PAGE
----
Raleigh Review is a nonprofit magazine of poetry, short fiction, and art that offers accessible works of experience that are both emotionally and intellectually complex. At Raleigh Review we believe that great literature inspires empathy by allowing us to see the world through the eyes of our neighbors, whether across the street or across the globe. Our mission is to foster the creation and availability of accessible yet provocative contemporary literature through our biannual magazine as well as through workshops, readings, and other community events.
Submissions are open January-March for the Fall issue (closed April-May-June)
and July-October for the Spring issue (closed November-December).
- January - March we are open to Short Fiction, Flash Fiction & Poetry
- July - October we are open to Flash Fiction & Poetry
Submissions for our Laux/Millar RR Poetry Prize will be open April 1 - May 31.
Submissions for our Flash Fiction Prize will be open July 1 - October 31.
Thanks for your interest in Raleigh Review. We look forward to reading your work.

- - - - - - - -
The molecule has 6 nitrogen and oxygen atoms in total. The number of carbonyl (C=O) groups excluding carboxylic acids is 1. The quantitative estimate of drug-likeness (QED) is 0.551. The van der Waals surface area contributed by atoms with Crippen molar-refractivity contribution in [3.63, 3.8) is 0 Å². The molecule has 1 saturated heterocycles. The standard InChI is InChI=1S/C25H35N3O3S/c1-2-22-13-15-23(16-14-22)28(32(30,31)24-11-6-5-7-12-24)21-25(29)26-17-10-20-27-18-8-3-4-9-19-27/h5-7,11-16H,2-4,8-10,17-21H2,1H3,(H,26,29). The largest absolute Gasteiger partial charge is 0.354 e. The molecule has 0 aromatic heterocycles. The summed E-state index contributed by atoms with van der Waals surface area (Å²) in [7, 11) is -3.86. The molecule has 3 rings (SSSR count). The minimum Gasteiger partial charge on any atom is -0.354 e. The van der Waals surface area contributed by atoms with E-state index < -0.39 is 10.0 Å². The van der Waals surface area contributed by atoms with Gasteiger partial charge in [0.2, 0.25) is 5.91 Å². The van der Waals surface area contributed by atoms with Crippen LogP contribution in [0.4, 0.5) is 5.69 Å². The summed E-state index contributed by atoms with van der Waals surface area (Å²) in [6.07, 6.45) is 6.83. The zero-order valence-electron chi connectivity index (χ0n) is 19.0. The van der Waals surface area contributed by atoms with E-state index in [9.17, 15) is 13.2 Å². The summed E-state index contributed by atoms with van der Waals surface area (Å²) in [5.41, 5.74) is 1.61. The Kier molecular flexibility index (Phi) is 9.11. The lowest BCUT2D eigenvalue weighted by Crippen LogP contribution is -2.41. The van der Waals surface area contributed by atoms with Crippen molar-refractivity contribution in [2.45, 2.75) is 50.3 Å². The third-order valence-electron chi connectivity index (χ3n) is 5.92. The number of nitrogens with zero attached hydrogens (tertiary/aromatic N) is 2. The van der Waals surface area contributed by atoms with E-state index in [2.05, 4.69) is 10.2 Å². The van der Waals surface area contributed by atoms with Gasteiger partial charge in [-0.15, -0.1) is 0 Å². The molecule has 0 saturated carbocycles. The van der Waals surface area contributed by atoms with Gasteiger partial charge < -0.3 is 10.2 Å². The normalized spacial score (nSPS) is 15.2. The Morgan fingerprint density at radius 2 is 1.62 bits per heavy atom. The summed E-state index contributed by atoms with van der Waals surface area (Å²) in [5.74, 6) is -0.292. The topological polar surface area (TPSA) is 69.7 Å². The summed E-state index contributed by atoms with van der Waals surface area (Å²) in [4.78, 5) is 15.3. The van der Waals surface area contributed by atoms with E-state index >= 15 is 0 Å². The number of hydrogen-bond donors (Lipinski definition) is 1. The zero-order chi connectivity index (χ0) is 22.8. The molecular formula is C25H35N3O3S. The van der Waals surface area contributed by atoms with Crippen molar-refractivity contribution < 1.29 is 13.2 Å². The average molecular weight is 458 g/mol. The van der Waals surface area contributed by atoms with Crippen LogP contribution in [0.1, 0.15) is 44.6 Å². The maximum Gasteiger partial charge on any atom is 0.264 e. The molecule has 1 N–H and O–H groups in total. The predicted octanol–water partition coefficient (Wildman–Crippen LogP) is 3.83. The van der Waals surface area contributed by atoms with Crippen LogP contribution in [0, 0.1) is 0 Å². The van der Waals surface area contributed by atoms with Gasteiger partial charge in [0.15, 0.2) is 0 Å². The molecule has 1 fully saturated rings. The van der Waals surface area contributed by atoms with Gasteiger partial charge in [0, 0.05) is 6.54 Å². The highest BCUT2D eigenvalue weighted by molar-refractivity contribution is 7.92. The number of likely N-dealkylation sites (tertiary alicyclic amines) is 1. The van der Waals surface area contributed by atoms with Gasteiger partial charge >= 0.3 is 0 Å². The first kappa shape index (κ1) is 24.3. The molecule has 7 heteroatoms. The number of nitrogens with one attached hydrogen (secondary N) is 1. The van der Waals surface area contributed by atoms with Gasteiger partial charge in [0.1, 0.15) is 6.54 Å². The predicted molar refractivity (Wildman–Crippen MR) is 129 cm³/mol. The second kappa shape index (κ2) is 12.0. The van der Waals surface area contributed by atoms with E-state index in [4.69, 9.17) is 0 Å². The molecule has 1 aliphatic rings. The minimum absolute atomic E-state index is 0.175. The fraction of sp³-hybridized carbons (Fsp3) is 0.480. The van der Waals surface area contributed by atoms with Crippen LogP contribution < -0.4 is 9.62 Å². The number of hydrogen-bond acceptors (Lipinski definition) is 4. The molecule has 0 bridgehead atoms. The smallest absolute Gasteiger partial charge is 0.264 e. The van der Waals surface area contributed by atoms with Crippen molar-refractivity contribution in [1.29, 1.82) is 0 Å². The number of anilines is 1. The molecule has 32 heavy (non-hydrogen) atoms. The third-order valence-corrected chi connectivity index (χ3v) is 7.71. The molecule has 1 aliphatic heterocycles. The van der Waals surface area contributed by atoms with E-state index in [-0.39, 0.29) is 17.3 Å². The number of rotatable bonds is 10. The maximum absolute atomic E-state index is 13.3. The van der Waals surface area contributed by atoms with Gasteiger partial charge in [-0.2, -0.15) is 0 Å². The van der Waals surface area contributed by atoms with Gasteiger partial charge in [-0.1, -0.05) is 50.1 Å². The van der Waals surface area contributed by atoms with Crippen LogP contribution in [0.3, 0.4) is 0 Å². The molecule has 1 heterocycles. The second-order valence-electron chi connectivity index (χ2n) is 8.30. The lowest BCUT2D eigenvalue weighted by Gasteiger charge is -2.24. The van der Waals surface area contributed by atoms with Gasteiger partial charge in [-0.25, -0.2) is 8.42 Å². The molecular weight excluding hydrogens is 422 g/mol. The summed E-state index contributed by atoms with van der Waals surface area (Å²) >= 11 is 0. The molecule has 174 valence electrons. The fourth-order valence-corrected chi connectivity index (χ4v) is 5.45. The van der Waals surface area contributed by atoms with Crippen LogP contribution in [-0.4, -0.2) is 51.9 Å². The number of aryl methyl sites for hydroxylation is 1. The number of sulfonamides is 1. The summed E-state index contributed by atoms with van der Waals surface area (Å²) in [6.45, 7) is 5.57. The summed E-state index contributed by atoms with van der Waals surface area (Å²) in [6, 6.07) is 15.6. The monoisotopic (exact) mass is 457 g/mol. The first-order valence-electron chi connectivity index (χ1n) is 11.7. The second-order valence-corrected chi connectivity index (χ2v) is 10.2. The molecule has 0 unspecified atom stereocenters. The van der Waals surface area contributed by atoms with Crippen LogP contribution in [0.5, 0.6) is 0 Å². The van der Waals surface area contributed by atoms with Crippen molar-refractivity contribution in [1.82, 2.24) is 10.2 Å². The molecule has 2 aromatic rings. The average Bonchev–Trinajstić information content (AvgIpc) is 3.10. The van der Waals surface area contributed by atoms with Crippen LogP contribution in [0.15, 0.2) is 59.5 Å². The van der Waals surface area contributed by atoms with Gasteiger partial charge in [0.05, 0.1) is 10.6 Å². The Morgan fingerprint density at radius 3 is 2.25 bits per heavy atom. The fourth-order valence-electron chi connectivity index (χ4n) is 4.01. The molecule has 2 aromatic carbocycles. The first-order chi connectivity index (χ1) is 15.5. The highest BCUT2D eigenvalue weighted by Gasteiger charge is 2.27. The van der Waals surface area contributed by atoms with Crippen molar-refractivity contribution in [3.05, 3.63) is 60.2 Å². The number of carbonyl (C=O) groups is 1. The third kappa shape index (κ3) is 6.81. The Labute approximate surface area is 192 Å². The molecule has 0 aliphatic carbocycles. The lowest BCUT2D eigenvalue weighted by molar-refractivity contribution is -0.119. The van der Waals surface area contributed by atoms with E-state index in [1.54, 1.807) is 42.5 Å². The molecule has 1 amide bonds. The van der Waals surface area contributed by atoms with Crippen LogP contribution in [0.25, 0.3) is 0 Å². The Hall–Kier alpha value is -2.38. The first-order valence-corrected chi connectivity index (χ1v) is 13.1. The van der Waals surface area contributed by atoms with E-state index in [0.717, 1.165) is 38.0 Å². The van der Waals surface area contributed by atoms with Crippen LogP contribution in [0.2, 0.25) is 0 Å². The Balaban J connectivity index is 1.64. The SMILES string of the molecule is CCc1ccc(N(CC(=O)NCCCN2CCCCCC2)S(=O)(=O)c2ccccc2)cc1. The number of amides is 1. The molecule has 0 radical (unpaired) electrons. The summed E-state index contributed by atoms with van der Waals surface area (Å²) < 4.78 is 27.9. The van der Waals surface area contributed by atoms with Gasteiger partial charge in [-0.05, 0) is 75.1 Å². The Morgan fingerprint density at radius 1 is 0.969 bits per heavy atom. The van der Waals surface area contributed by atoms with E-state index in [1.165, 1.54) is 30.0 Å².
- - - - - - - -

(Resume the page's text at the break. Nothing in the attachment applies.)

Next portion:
- Send four to five poems.
- If you think your poems will make a perfect stranger's toes tingle, heart leap, or brain sizzle, then send it our way. We typically do not publish avant garde or language poetry and have a general aversion to unnecessarily exclusive work. We do like a poem that causes--for a wide audience--a visceral reaction to intellectually and emotionally rich material.
- If accepted, we will also request an audio recording, which is optional but highly encouraged.
General Flash Fiction Submission
- 1000 word limit on the flash fiction.
- 1 work of flash per general submission.
- Works of fiction 1,001 to 7,500 words (.doc, .docx, .pdf only). Note: While we accept up to 7,500 words, stories at the 4,000-5,000 word mark are more likely to be accepted than those that are longer, simply due to space constraints.
- Please do not combine multiple submissions in one file.
- While we are not looking specifically for speculative and genre fiction, we are open to literary stories with genre elements.
- We delight in stories from unique voices and perspectives. Any fiction that is born from a relatively unknown place grabs our attention.